Written by Geoffrey Gray
Illustration by Adam Rogers
The biggest problem with Manny Pacquiao, according to his longtime trainer Freddie Roach, is that he doesn’t sing anymore. Years ago, before he rocketed up Forbes’s list of the world’s highest paid athletes and became a rumored candidate for the presidency of the Phillipines, Pacquaio was a singer. He played guitar, belted out karoake numbers. Love songs, mostly.
“It was a great way for him to relax,” Roach says.
Now, though, Pacquaio can’t breathe. He’s hardly ever alone. It’s unfair to say he keeps an entorouge--his followers are more like a flock, filling every room in his home, every couch, every dining room table chair. While Pacquaio makes a guaranteed $20 million per fight, it’s unclear how much he banks. For each fight, he spends roughly $2 million on tickets for his friends, inviting roughly 2,000 people to watch him fight. Any day now, he’s slated to announce a fight with Floyd Mayweather Jr. for May, an event that not only stands to be the most lucrative boxing match in history, but a global clash of morals.
Mayweather is a prodigious sinner. He’s been in prison for spousal abuse, espouses wealth over virtue, trash talk over compliments. Pacquiao does not have the past of saint, but he’s chosen a path of piety. A few years ago, Pacquaio became a devout evangelical. Now his entourage includes priests and dozens of other evanagelicals that demand his presence at bible study classes once, twice, three times a week.
Roach is fed up. “Just let the guy fight,” he says.
Pacquaio is not a fighter anymore, though. After growing up a steet urchin in Manilla and fighting his way out of abject poverty, Pacquaio has become the most transformative figure in boxing since Muhammad Ali. His smile alone — humble, earnest, boyish — inspires audiences around the world. Whatever his political furture might hold, Manny Pacquaio has become an international leader.
In the Phillipines, his nickname is “Ninong,” which means godfather. Among his people, he’s treated with the reverence of a living diety. He enjoys a Rolex, but still eats like a monk: A bowl of peasant fish soup a day does his body good. He gives so much money away, it’s unclear if Pacquaio is wealthy or broke. The IRS has claimed Pacquiao owes them millions over the years, and while Pacquaio’s camp claims they’ve settled that outstanding debt over unpaid taxes, Pacquiao’s promoter Bob Arum tells me he worries about Pacquios extraordinary spending. He’s at once lovingly naive and a keen strategist, steering -- or simply accepting -- his path to power, fame and wealth.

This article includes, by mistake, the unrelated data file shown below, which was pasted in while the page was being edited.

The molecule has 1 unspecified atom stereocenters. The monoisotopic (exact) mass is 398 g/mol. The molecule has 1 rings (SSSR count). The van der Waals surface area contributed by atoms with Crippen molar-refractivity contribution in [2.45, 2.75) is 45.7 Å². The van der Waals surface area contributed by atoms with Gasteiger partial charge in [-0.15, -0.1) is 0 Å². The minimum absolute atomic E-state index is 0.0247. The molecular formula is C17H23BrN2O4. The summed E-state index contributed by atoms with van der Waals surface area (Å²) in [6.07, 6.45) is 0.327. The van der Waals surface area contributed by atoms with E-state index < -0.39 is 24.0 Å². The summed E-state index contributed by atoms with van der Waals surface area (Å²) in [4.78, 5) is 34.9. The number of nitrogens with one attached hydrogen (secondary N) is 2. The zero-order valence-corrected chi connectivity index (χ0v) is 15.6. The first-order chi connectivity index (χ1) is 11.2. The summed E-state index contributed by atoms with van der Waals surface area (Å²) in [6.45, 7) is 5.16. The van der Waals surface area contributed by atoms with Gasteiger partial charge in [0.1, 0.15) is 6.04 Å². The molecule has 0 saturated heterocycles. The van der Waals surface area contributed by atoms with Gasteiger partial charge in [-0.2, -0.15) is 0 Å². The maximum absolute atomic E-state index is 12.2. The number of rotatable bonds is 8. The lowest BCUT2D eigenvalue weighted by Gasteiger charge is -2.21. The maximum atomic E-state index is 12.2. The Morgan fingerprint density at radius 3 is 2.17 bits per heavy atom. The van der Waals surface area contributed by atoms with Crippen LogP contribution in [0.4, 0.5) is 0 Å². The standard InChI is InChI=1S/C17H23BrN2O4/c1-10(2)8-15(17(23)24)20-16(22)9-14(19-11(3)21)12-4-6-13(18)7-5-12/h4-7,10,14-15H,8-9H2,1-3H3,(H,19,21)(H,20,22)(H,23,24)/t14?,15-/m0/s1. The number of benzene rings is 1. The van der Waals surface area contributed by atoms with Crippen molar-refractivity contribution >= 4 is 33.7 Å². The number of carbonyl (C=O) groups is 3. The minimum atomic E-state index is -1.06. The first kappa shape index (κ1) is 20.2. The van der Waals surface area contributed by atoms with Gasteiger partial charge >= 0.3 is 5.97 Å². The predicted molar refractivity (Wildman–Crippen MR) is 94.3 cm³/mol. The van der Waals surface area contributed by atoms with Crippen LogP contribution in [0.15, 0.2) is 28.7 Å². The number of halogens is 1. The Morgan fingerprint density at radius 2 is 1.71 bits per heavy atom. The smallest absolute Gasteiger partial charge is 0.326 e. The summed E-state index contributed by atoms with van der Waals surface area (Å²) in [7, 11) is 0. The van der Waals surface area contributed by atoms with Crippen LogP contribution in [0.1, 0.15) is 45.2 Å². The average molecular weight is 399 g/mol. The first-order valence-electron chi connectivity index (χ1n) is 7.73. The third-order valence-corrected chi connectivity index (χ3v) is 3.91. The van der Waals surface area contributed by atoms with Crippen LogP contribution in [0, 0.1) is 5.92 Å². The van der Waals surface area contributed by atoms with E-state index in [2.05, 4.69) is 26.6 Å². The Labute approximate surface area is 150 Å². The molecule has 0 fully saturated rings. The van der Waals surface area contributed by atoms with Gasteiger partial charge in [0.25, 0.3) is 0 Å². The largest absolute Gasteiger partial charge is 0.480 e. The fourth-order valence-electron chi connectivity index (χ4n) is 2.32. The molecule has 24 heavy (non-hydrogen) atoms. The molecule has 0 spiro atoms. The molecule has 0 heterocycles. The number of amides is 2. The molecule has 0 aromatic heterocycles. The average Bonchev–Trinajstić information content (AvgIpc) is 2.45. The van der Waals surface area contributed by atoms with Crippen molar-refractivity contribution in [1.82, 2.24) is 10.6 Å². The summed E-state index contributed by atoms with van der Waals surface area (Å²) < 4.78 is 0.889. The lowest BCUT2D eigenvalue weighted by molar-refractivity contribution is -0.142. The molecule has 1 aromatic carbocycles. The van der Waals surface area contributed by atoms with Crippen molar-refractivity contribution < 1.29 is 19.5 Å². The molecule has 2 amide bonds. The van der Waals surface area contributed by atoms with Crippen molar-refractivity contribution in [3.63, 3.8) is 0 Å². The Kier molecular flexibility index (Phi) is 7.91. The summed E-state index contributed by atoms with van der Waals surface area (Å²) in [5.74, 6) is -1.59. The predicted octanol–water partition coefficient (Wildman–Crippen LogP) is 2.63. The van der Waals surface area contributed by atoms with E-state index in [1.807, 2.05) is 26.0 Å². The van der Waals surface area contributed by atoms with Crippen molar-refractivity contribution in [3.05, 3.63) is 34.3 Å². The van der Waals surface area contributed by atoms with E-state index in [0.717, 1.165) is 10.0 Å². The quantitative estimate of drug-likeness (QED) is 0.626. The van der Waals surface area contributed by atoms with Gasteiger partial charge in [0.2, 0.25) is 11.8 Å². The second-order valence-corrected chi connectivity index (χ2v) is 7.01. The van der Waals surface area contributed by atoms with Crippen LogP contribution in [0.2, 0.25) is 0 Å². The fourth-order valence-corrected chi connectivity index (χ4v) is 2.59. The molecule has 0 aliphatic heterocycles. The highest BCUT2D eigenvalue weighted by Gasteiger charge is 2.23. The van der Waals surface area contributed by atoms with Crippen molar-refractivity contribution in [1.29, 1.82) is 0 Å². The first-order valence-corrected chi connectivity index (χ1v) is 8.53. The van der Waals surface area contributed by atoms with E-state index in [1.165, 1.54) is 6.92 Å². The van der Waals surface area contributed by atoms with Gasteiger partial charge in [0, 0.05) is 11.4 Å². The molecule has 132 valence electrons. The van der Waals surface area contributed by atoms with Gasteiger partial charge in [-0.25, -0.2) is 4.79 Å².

When we first met last year, I asked Pacquio about Roach’s complaint that he doesn’t sing anymore. He didn’t feel inspired, he said, nor did he have the time.
“Too many things to do,” he told me.
He has two forms of relaxation, from what I gathered. The first is chess. After a sparring session preparing for a fight last year, Pacquaio invited me back to his Los Angeles mansion to play a game. He drove a late model Mercedes back to the place with a bodyguard, while I followed with the entourage.
When we arrived at his mansion, no less than seventy people were milling about. At the center of the living room was a white throne looking chair, a back of tufted white leather rising towards the ceiling. Wearing his gym clothes, Pacquaio assumed the chair. Across the room, a keyboardist and singer were singing bible hymns and verses. Someone passed Pacquaio a microphone.
“My brothers and sisters,” Pacquiao said, addressing the crowd like a preacher. He talked about how he sidestepped the vices in life like womanizing, gambling and drinking. He talked about his dreams as if they were omens, keys to predicting the future. When he was finished with his sermon, we retreated to the chessboard.
Pacquiao is an informed player. One member of his massive entourage is a Phillipino chess master who accompanies Pacquaio during camp to help him master the proper openings, sequences and end game strategies. Before we played, Pacquaio wanted me to take on his master first. Quickly, dozens of onlookers flooded around the board to watch the game. We slapped at a clock, and Pacquio pawed at his goatee and raised his eyebrows and then rolled his eyes at the moves I was making. He played the master next and fared much better, executing a strategy that was quick to exploit poor moves, though cautious not to expose, like a boxer covering up.
Finally, it came time for us to play. We set up the pieces, and then the lights went out. A pair of friends appeared behind him. Pacquiao’s time was up. He rose, bid good night amd disappeared up the stairs to go to sleep. The keyboardist packed up the keyboard; the chessmaster rolls up the chess board. Tomorrow would bring another performance, another lesson.
Pacquaio has so many obligations — he accepted an offer last year to work as a player-coach for a Phillipino basketball team — actual downtime is sparse. When he has a few days off, he likes to “vacation” in Israel. He’s gone to Israel so many times he’s started to learn Hebrew.
On a recent Friday night, I sent him a text message, wishing him well. I didn’t know where in the world he was, how many people were around him, and doubted he would write back. But he did.
“Shabbat shalom my brother,” he said.